Pocket Museum: Ancient Greece presents more than 200 objects currently housed in public collections around the world that offer both context and immediacy to the rich culture of Ancient Greece. From the bifacial hand tools of the Lower Palaeolithic to the Hellenistic Great Altar of Pergamon, the artifacts presented here reveal a complex sociocultural history of shifting priorities, spiritual beliefs, and cultural traditions; the influence on material culture of isolation and internationalism, of technological advance and decline, and of prosperity and adversity. They also reflect the transmission of shared social-cultural ideals across vast distances through relationships maintained for centuries at a time - objects from across the Greek world, valued in life and in death. Pocket Museum: Ancient Greece also offers an insight into the history of collecting and methods of interpretation, examining how the perception of objects has changed over time. Beautifully illustrated with photographs of each featured artifact, this is an absorbing introduction to a culture that has exerted an unparalleled influence on Western civilization.
Excavations by Oxford Archaeology in advance of a programme of improvements to the railway between Bicester and Oxford investigated part of the south-eastern extramural settlement associated with the Roman fortress and subsequent town at Alchester, Oxfordshire, as well as rural settlements in its rural hinterland. The investigations at Alchester extended across two successive routes south to Dorchester-on-Thames, the earlier of which by-passed the eastern side of Otmoor and was superseded by a more direct route across the moor at the end of the 1st century AD. Settlement beside the earlier road may have been a successor to a pre-Roman settlement and appears from artefactual evidence to have been of quite high status during the initial, military phase, although no contemporary structural evidence was found. Stone-founded buildings were constructed during the late 1st-early 2nd century, including two single-celled structures of uncertain function that may represent a gatehouse or a pair of shrines. The buildings were demolished by c AD 200, when the area was abandoned. An insight into the diverse lives of the inhabitants is provided by finds that included part of a priestly headdress, two pairs of slave shackles and a group of roof tiles bearing the footprints of a young child. The extramural settlement may have been partly rural in character, involved in farming the landscape around the town, which was intensively managed for agricultural production, probably as meadow and pasture. Ditched enclosures beside the later road may have been part of a second extramural area or a discrete farming establishment. No buildings were identified but two large pits contained domestic refuse and building material. Excavations at six other locations investigated farmsteads that dated from the middle Iron Age to the 3rd century AD and included a rare deposit of debris from copper and iron working from a middle Iron Age enclosure ditch.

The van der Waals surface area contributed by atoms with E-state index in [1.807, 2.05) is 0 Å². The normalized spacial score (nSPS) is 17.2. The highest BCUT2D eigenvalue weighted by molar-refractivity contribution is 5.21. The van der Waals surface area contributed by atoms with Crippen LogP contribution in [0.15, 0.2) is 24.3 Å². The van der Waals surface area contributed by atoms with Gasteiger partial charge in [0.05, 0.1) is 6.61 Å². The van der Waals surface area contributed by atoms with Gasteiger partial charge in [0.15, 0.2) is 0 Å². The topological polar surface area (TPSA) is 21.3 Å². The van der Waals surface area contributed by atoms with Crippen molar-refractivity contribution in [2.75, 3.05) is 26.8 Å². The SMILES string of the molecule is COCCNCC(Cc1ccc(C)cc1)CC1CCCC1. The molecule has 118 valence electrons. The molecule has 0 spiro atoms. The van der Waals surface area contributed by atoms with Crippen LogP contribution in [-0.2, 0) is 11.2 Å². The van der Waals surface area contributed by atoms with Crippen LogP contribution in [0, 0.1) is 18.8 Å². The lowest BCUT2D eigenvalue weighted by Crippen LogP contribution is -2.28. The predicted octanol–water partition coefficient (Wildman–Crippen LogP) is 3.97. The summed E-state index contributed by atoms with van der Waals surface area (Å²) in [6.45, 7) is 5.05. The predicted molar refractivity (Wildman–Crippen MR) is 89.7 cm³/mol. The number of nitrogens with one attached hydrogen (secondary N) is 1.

Roman empire, Rural and urban community, Cananefates
Clothing was crucial in human evolution, and having to cope with climate change was as true in prehistory as it is today. In Climate, Clothing, and Agriculture in Prehistory, Ian Gilligan offers the first complete account of the development of clothing as a response to cold exposure during the ice ages. He explores how and when clothes were invented, noting that the thermal motive alone is tenable in view of the naked condition of humans. His account shows that there is considerably more archaeological evidence for palaeolithic clothes than is generally appreciated. Moreover, Gilligan posits, clothing played a leading role in major technological innovations. He demonstrates that fibre production and the advent of woven fabrics, developed in response to global warming, were pivotal to the origins of agriculture. Drawing together evidence from many disciplines, Climate Clothing, and Agriculture in Prehistory is written in a clear and engaging style, and is illustrated with nearly 100 images.
The three centuries which followed the conquests of Alexander are perhaps the most thrilling of all periods of ancient history. This was an age of cultural globalization: in the third century BC, a single language carried you from the Rhone to the Indus. A Celt from the lower Danube could serve in the mercenary army of a Macedonian king ruling in Egypt, and a Greek philosopher from Cyprus could compare the religions of the Brahmins and the Jews on the basis of first-hand knowledge of both. Kings from Sicily to Tajikistan struggled to meet the challenges of ruling multi-ethnic states, and Greek city-states came together under the earliest federal governments known to history. The scientists of Ptolemaic Alexandria measured the circumference of the earth, while pioneering Greek argonauts explored the Indian Ocean and the Atlantic coast of Africa. Drawing on inscriptions, papyri, coinage, poetry, art, and archaeology Peter Thonemann opens up the history and culture of the vast Hellenistic world, from the death of Alexander the Great (323 BC) to the Roman conquest of the Ptolemaic kingdom (30 BC).